ELDs also promote compliance with hours of service regulations. This helps third-party logistics providers such as Zipline Logistics that have strict qualification processes for carriers, according to Juett. “We look at everything from equipment age to insurance levels and weight previous performance. By having the best carriers in our network, we can properly manage drivers and provide the best service.”
On the road
New types of vehicles are improving delivery operations, as well, according to Imran Jalal, brand and communications manager, Ford North American Fleet, Lease and Remarketing Operations, Detroit. “While stepvans and cutaways remain popular, bakery/snack producers are adding medium- and high-roof cargo vans like the Ford Transit to their fleet mix. These vans offer many of the benefits of stepvans, such as cargo capacity and ease of entry/exit, but with additional fuel efficiency. The Transit is smaller and more nimble, and has more safety features than many stepvans, along with a lower cost of ownership.” Jalal says many upfitters are equipping Transit vans with rack or storage systems. Most drivers can stand up in a medium-roof or high-roof Transit, so a van upfitted with a center aisle and storage on either side offers ergonomic benefits.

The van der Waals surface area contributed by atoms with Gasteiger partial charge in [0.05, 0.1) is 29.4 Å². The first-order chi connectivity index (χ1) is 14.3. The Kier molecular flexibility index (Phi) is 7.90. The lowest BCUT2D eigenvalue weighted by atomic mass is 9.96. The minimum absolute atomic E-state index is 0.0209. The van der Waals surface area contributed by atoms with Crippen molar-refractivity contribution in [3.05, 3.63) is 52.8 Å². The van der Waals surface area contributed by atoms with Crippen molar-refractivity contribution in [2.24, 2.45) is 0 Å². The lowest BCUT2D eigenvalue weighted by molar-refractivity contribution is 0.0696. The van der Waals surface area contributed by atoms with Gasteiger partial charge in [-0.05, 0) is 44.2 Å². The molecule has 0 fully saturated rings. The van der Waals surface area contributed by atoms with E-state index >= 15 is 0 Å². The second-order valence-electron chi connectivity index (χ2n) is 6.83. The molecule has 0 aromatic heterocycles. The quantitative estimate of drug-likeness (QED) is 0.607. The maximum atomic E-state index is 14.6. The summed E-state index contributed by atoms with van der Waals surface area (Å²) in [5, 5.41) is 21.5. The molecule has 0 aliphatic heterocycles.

For bakeries making multiple runs to the same locations every day, particularly in a tight delivery radius, Tabel suggests the Isuzu N-Series. “For these applications, it makes sense to use an Isuzu N-Series gas truck that drives smaller, condensed routes. The Low Cab Forward (LCF) design helps the driver fulfill deliveries in smaller, more-condensed areas.”